During the week, I contributed to the WCIA Voices blog as well as creating an interactive timeline of the Urdd Messages of Peace and Goodwill broadcasted over the years. This was very relevant to me as I have been a member of the Urdd since I was young and was fascinated to see how the members have been spreading these messages and how they’ve changed over the years.

I improved my analytical skills whilst handling questionnaire data. Personally, the hardest part of the week was raising awareness of global issues through creating social media posts. Creating informative and concise posts was challenging but I also learnt a lot about different issues whilst researching.

I was most surprised by the hidden history project and Olivia and I decided to make our own that looks on refugees. We focused on Joseph Mailin, who brought fish and chips to Britain and Michael Marks, one half of Marks & Spencer – people who I would not have thought to be refugees!

I’m very glad that I decided to come to WCIA for a week because I learnt a lot about the world and how everyone has something to contribute. The staff were friendly and I felt very welcomed.

If you are interested in volunteering with the WCIA- you can find out more here.   

Volunteering with the WCIA

By Mailys

Being a masters student in international relations and geopolitics and having spent one year studying in North Wales in 2016, the Welsh Centre for International Affairs (WCIA) was the perfect place to do my internship. For three months, I have been given many projects to work on such as:

  • Global Steps project — a project in collaboration with Erasmus + which aims at providing evidence of the skills and competencies developed through volunteering experience in order to facilitate access to quality employment using those skills.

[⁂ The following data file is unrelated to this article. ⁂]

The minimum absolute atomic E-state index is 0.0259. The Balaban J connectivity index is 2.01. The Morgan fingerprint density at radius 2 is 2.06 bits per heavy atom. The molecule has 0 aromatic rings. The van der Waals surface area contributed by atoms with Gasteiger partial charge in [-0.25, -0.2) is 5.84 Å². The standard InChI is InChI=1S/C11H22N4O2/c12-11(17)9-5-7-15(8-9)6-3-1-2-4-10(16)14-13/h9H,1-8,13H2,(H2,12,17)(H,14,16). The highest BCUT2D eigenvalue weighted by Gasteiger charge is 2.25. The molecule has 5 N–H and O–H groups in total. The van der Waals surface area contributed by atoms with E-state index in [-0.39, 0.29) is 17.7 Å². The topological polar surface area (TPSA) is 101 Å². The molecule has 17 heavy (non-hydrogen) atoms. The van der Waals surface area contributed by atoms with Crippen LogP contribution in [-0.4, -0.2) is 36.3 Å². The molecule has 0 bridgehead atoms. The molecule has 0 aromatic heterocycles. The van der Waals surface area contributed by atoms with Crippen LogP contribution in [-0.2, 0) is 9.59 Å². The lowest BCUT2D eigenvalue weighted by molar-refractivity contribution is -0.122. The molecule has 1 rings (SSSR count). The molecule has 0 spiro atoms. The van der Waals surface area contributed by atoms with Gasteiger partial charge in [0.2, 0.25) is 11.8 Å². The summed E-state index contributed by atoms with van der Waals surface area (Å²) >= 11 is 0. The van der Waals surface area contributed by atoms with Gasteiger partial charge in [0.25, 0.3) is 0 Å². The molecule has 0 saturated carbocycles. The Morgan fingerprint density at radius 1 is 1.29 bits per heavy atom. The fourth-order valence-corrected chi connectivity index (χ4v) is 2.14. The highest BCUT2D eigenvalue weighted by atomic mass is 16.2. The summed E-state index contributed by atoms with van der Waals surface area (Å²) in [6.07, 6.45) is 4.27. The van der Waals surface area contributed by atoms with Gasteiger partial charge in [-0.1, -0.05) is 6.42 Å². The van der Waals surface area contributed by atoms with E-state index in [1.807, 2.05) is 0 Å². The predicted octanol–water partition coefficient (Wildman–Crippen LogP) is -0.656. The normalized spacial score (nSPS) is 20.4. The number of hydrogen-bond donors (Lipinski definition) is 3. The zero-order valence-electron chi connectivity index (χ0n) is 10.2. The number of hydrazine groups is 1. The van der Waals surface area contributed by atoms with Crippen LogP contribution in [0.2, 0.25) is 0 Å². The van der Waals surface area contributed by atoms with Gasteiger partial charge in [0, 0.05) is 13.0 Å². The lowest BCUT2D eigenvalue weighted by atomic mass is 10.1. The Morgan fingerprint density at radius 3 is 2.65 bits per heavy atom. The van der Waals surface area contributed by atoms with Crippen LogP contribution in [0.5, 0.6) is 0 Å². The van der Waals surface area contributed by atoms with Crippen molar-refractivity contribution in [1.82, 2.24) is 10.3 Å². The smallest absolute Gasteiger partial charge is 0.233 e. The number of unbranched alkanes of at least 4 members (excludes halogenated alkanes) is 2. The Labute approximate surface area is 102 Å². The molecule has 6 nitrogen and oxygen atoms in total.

• Wales for Peace school workshops —I visited Welsh schools in order to run creative workshops and helping pupils to cover their Hidden History.

I also had the chance to attend several events such as Wales as a Nation of Sanctuary conference and Africa Day. Nation of Sanctuary conference was a coalition of charities, debating what and how to improve the lives of refugees and asylum seekers in Wales. The idea being pushed forward was to make Wales as a Nation of Sanctuary status, with an emphasis on creating a welcoming safe space for all. Such things as ‘welcoming’ or improving living conditions etc may seem small but a change in attitude and perceptions can create huge differences.

I am so glad for my experience at the WCIA. As a student, I have always been told how international institutions are important for national and international cooperation, to maintain peace. However, when at university, it seems like we are only taught about the United Nations, the OECD and other famous and massive institutions. But no-one seems to be emphasising smaller organisations that have an actual impact on these issues at a local level — like the WCIA. This is why my involvement in the WCIA has been a significant experience for me as it taught me a lot about how charities work and about the impact they can make on social, political and global issues and the extent that Wales is contributing to a greater global community and a fairer nation. To me, creating a change seems difficult by only working at an international level. However, by changing the focus to smaller everyday activities of interactions, at a local level first is what matters and what can work on the long run.